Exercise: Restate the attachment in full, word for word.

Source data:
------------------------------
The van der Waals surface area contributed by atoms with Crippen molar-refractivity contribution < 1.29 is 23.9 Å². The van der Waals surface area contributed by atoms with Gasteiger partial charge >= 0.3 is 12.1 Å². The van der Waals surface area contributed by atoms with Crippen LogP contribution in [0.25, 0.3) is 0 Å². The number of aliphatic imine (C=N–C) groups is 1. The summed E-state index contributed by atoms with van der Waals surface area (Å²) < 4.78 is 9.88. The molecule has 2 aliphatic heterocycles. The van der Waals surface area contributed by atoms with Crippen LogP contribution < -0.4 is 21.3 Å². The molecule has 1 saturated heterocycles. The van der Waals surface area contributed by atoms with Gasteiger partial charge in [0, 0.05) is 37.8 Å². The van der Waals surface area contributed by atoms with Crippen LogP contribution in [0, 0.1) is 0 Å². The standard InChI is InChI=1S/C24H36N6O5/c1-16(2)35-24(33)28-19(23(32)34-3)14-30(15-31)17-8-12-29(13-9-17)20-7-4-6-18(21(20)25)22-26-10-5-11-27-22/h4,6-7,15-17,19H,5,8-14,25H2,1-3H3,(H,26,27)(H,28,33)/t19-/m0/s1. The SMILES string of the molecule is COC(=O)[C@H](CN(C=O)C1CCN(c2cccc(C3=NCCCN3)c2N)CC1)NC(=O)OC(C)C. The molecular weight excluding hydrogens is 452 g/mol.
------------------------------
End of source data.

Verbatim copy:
The van der Waals surface area contributed by atoms with Crippen molar-refractivity contribution < 1.29 is 23.9 Å². The van der Waals surface area contributed by atoms with Gasteiger partial charge >= 0.3 is 12.1 Å². The van der Waals surface area contributed by atoms with Crippen LogP contribution in [0.25, 0.3) is 0 Å². The number of aliphatic imine (C=N–C) groups is 1. The summed E-state index contributed by atoms with van der Waals surface area (Å²) < 4.78 is 9.88. The molecule has 2 aliphatic heterocycles. The van der Waals surface area contributed by atoms with Crippen LogP contribution < -0.4 is 21.3 Å². The molecule has 1 saturated heterocycles. The van der Waals surface area contributed by atoms with Gasteiger partial charge in [0, 0.05) is 37.8 Å². The van der Waals surface area contributed by atoms with Crippen LogP contribution in [0, 0.1) is 0 Å². The standard InChI is InChI=1S/C24H36N6O5/c1-16(2)35-24(33)28-19(23(32)34-3)14-30(15-31)17-8-12-29(13-9-17)20-7-4-6-18(21(20)25)22-26-10-5-11-27-22/h4,6-7,15-17,19H,5,8-14,25H2,1-3H3,(H,26,27)(H,28,33)/t19-/m0/s1. The SMILES string of the molecule is COC(=O)[C@H](CN(C=O)C1CCN(c2cccc(C3=NCCCN3)c2N)CC1)NC(=O)OC(C)C. The molecular weight excluding hydrogens is 452 g/mol.